** When ''Gentle Jack'' premiered in November 1963, it was universally loathed by critics and audiences alike: Bolt claimed that the audience critics "sat like mice, actively hating it" while Michael Bryant complained that audiences "thought we were disgusting." The play was retired after seventy-five performances; its failure convinced Bolt to largely abandon the stage for the screen, agreeing to write the script for ''Film/DoctorZhivago'' immediately after its run concluded. Bolt spent his later years trying to rework the play into something more presentable, but never finished it.



** Despite his notoriety, Osborne couldn't find a director or producer willing to produce or direct the play, even his Royal Court collaborators Tony Richardson and George Devine. He ultimately turned to independent producer Donald Albery and a trio of amateur investors for funds, while deciding to direct it himself. Osborne's inexperience (he had never directed a West End production before, only minor repertory plays) led to some poor casting and directorial decisions, especially turning down Creator/SeanConnery (admittedly, mostly-unknown at that time) and Robert Stephens for the title character in favor of Dennis Lotis, a singer with little acting experience. He was also adamant about keeping his nearly-incoherent musical numbers intact, even though his producers tactfully suggested that they could stand some rewrites.

to:

** Despite his notoriety, Osborne couldn't find a director or producer anyone willing to produce or direct the play, even his Royal Court collaborators Tony Richardson and George Devine. He ultimately turned to independent producer Donald Albery and a trio of amateur investors for funds, while deciding to direct it himself. Osborne's inexperience (he had never directed a West End production before, only minor repertory plays) led to some poor casting and directorial decisions, especially turning down Creator/SeanConnery (admittedly, mostly-unknown little-known at that time) and Robert Stephens for the title character in favor of Dennis Lotis, a singer with little acting experience. He was also adamant about keeping his nearly-incoherent incoherent musical numbers intact, even though his producers tactfully suggested that they could stand some rewrites.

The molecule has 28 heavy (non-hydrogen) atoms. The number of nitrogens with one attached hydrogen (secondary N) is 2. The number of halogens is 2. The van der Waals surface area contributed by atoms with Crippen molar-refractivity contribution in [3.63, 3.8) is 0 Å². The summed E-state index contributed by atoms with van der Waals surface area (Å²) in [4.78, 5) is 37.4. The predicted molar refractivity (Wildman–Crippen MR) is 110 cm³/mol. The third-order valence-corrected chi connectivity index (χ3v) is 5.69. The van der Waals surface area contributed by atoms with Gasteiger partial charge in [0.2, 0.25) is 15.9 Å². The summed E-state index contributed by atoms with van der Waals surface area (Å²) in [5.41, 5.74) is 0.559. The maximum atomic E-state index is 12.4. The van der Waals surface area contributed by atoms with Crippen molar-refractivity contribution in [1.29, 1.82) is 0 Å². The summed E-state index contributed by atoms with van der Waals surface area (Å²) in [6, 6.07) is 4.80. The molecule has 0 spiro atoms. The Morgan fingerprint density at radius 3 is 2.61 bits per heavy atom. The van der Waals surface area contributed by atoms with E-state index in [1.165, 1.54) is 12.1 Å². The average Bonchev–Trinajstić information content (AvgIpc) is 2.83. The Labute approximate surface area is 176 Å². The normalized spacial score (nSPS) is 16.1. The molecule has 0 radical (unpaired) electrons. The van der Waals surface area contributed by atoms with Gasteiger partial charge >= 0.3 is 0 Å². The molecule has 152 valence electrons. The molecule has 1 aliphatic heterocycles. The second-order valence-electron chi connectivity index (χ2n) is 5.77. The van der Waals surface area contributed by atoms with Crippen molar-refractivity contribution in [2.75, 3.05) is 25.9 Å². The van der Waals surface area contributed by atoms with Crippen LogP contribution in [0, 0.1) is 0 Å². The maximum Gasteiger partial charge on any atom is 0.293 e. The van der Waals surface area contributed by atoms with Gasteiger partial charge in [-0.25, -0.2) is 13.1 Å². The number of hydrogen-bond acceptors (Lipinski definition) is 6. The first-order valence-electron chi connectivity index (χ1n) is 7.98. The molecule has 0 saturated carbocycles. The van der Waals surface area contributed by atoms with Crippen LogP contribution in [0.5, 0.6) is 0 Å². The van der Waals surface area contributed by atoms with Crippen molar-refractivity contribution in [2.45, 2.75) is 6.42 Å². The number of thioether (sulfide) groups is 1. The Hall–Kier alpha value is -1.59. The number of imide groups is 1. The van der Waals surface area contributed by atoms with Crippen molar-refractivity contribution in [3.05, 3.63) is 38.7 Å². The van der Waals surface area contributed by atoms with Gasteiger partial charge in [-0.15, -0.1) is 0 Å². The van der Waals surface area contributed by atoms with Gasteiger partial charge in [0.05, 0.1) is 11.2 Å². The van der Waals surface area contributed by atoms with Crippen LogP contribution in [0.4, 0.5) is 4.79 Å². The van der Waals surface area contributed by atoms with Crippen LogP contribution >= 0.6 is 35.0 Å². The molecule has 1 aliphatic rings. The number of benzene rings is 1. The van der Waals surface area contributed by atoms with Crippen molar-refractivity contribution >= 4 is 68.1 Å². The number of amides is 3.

17th Apr '17 12:31:36 PM AllenbysEyes88
Is there an issue? Send a Message


** Despite his notoriety, Osborne couldn't find a director or producer willing to produce or direct the play, even his habitual Royal Court collaborators Tony Richardson and George Devine. He ultimately turned to independent producer Donald Albery and a trio of amateur investors for funds, while deciding to direct it himself. Osborne's inexperience (he had never directed a West End production before, only minor repertory plays)led to some poor casting and directorial decisions, especially turning down Robert Stephens and Creator/SeanConnery (admittedly, mostly-unknown at that time) for the title character in favor of singer Dennis Lotis. He was also adamant about keeping his nearly-incoherent musical numbers intact, even though his producers tactfully suggested that they could stand some rewrites.

to:

** Despite his notoriety, Osborne couldn't find a director or producer willing to produce or direct the play, even his habitual Royal Court collaborators Tony Richardson and George Devine. He ultimately turned to independent producer Donald Albery and a trio of amateur investors for funds, while deciding to direct it himself. Osborne's inexperience (he had never directed a West End production before, only minor repertory plays)led plays) led to some poor casting and directorial decisions, especially turning down Robert Stephens and Creator/SeanConnery (admittedly, mostly-unknown at that time) and Robert Stephens for the title character in favor of Dennis Lotis, a singer Dennis Lotis.with little acting experience. He was also adamant about keeping his nearly-incoherent musical numbers intact, even though his producers tactfully suggested that they could stand some rewrites.
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http://tvtropes.org/pmwiki/article_history.php?article=TroubledProduction.Theatre